Cemfjord: Passage Planning and Flag State Exemptions
The U.K. Marine Accident Investigation Branch has released an investigation report into the capsize of the cement carrier Cemfjord on January 2, 2015, citing problems with passage planning as a cause for the incident and also flag state exemptions that potentially affected vessel safety.
The fully laden, Cyprus registered cement carrier capsized in extremely violent sea conditions in the Pentland Firth off the northern coast of Scotland. The rapid nature of the capsize denied the crew an opportunity to issue a distress message or the chance to conduct a controlled abandonment of the vessel.
None of Cemfjord’s eight crew were found, and they are all assumed to have perished.
The extraordinarily violent and fatal sea conditions encountered in the Pentland Firth were predictable and could have been avoided, state the investigators. Passage planning requires that all hazards are taken into account and avoided.
“As well as insufficient passage planning, the master’s decision to press ahead with the voyage, rather than seek shelter, was almost certainly influenced by an underestimation of the severity of the conditions, his personal determination to succeed and an unwillingness to turn the vessel across the heavy sea.”
It is likely that Cemfjord’s stability condition did not meet the required criteria making the vessel more vulnerable to capsize. Cemfjord was at sea with significant safety shortcomings. There is no evidence that any consideration was given to delaying departure until these problems were fixed. Instead, Flag State exemptions from safety regulations were approved by Cyprus to allow the ship to proceed to sea.
Cemfjord was at sea with deficiencies relating to its rescue boat launching arrangements and bilge pumping system in the void spaces beneath the cement cargo holds. Both shortcomings were subject to Flag State approved exemptions from safety regulations. However, the exemption regarding the rescue boat was not applicable to the equipment on board. This resulted from misunderstandings caused by the imprecise nature of the communication between the vessel’s managers, the Flag State and the Flag State’s recognized organization, states the investigation report.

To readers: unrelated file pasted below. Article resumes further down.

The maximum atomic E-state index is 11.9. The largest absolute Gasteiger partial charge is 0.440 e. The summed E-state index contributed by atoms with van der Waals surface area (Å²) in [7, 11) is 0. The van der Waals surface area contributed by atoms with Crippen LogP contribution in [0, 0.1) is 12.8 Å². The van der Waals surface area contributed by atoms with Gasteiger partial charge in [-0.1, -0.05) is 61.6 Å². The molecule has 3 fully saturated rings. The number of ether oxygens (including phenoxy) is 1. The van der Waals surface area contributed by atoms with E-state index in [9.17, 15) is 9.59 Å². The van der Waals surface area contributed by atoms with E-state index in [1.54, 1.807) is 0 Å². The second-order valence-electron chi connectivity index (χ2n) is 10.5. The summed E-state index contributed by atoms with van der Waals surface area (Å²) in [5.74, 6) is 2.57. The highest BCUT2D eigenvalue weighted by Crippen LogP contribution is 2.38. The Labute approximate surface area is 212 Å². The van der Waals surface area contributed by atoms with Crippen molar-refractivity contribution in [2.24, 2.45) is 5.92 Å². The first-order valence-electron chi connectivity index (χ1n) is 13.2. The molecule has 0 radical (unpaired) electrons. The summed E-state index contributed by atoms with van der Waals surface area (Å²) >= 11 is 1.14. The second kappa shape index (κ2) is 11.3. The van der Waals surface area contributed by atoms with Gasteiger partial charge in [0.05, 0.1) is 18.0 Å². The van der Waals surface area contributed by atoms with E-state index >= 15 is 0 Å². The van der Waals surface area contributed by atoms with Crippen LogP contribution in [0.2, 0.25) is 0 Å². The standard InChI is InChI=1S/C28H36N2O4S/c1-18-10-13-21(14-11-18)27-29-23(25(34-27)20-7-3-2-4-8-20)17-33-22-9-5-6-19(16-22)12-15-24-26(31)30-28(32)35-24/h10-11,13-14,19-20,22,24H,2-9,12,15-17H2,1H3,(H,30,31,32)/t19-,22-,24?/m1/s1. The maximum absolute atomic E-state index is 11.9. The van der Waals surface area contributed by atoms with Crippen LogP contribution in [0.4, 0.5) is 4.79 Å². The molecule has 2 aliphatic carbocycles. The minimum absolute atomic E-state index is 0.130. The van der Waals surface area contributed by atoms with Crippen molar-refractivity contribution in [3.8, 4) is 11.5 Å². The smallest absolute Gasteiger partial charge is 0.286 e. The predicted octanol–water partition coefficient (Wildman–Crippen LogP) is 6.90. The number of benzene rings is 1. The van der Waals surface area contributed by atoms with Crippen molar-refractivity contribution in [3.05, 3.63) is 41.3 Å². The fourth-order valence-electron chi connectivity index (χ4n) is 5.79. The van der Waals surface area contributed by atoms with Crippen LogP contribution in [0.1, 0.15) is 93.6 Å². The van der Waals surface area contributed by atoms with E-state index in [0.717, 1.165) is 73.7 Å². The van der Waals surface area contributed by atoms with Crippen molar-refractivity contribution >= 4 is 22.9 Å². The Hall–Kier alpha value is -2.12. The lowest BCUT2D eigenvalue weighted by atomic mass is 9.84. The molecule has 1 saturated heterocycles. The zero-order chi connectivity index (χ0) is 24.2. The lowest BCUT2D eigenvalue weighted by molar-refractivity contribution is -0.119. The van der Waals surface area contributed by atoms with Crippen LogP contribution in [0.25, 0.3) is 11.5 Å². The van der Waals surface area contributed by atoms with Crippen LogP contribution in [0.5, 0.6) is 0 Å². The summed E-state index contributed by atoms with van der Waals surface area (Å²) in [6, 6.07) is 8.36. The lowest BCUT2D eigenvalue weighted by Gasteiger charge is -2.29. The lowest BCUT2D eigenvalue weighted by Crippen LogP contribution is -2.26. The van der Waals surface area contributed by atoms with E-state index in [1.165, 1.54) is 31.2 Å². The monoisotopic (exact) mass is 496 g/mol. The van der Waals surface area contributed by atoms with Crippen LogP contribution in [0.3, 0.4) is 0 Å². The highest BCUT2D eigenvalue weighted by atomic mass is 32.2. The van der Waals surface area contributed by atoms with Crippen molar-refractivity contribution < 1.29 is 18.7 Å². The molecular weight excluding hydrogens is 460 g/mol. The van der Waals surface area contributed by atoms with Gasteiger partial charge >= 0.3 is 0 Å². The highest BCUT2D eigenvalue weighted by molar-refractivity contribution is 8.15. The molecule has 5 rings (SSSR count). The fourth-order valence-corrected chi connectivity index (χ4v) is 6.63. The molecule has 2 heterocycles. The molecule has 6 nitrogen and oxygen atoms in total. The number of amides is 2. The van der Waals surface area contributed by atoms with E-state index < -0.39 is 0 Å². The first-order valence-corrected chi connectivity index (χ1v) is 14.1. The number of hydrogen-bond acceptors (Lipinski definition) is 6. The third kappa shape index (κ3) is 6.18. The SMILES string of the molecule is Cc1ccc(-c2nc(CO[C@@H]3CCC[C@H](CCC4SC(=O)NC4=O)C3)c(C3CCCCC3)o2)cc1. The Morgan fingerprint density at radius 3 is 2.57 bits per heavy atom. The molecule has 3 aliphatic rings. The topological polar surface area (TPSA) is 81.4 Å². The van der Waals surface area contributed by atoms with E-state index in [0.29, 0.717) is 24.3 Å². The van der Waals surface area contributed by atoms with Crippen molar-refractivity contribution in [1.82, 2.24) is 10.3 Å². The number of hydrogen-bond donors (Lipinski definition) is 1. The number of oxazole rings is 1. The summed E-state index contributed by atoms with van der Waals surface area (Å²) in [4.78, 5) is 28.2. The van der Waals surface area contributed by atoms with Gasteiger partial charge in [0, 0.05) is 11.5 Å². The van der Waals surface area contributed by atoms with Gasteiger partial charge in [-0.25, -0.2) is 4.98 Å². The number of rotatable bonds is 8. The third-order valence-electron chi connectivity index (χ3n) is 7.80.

The Flag State’s process for managing requests for exemptions from international safety regulations was also found to lack rigor. Additionally, Flag State inspections of the vessel over many years in Poland were ineffective and did not deliver the intended levels of assurance.
Since the accident, Cemfjord’s managing company, Brise Bereederungs GmbH, has implemented changes aimed at improving the safe operation of its cement carrying vessels and the safety culture of its crews. The changes include enhancements to its vessels’ stability management and weather forecasting capabilities in order to aid passage planning.
The Department of Merchant Shipping for the Republic of Cyprus has introduced a new process for managing requests from shipping companies for Flag State exemptions from international safety regulations. DNV-GL has appointed designated Flag State liaison officers to improve dialogue and enhance mutual understanding between itself and Flag States.
The report is available here.